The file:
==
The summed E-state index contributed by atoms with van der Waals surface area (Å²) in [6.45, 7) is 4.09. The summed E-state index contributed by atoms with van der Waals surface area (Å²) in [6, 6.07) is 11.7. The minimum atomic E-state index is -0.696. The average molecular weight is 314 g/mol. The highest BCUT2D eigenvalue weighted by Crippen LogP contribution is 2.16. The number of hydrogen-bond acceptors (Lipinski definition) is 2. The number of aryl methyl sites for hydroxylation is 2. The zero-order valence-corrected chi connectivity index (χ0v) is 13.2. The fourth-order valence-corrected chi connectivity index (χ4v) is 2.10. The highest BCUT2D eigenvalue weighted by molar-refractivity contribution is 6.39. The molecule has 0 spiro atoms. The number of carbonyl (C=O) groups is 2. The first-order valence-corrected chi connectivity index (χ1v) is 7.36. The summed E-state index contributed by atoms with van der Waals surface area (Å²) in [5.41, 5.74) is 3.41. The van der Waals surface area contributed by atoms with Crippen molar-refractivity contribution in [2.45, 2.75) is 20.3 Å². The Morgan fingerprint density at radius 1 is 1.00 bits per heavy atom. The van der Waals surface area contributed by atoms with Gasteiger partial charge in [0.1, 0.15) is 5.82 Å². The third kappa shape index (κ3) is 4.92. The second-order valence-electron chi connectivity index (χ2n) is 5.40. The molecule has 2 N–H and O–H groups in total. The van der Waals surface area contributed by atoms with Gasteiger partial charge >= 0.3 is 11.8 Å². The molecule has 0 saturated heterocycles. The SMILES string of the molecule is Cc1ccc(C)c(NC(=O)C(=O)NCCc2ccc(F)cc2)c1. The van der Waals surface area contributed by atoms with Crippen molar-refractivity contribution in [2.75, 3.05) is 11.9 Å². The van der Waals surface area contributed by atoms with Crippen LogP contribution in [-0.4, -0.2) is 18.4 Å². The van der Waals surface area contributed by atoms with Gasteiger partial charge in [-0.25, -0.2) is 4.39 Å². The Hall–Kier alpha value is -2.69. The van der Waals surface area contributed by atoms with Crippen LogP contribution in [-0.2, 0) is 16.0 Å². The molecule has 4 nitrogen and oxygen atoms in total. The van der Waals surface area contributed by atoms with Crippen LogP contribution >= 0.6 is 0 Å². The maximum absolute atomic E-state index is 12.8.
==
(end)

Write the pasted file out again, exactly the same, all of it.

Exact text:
The summed E-state index contributed by atoms with van der Waals surface area (Å²) in [6.45, 7) is 4.09. The summed E-state index contributed by atoms with van der Waals surface area (Å²) in [6, 6.07) is 11.7. The minimum atomic E-state index is -0.696. The average molecular weight is 314 g/mol. The highest BCUT2D eigenvalue weighted by Crippen LogP contribution is 2.16. The number of hydrogen-bond acceptors (Lipinski definition) is 2. The number of aryl methyl sites for hydroxylation is 2. The zero-order valence-corrected chi connectivity index (χ0v) is 13.2. The fourth-order valence-corrected chi connectivity index (χ4v) is 2.10. The highest BCUT2D eigenvalue weighted by molar-refractivity contribution is 6.39. The molecule has 0 spiro atoms. The number of carbonyl (C=O) groups is 2. The first-order valence-corrected chi connectivity index (χ1v) is 7.36. The summed E-state index contributed by atoms with van der Waals surface area (Å²) in [5.41, 5.74) is 3.41. The van der Waals surface area contributed by atoms with Crippen molar-refractivity contribution in [2.45, 2.75) is 20.3 Å². The Morgan fingerprint density at radius 1 is 1.00 bits per heavy atom. The van der Waals surface area contributed by atoms with Gasteiger partial charge in [0.1, 0.15) is 5.82 Å². The third kappa shape index (κ3) is 4.92. The second-order valence-electron chi connectivity index (χ2n) is 5.40. The molecule has 2 N–H and O–H groups in total. The van der Waals surface area contributed by atoms with Gasteiger partial charge >= 0.3 is 11.8 Å². The molecule has 0 saturated heterocycles. The SMILES string of the molecule is Cc1ccc(C)c(NC(=O)C(=O)NCCc2ccc(F)cc2)c1. The van der Waals surface area contributed by atoms with Crippen molar-refractivity contribution in [2.75, 3.05) is 11.9 Å². The van der Waals surface area contributed by atoms with Crippen LogP contribution in [-0.4, -0.2) is 18.4 Å². The van der Waals surface area contributed by atoms with Gasteiger partial charge in [-0.25, -0.2) is 4.39 Å². The Hall–Kier alpha value is -2.69. The van der Waals surface area contributed by atoms with Crippen LogP contribution in [-0.2, 0) is 16.0 Å². The molecule has 4 nitrogen and oxygen atoms in total. The van der Waals surface area contributed by atoms with Crippen LogP contribution >= 0.6 is 0 Å². The maximum absolute atomic E-state index is 12.8.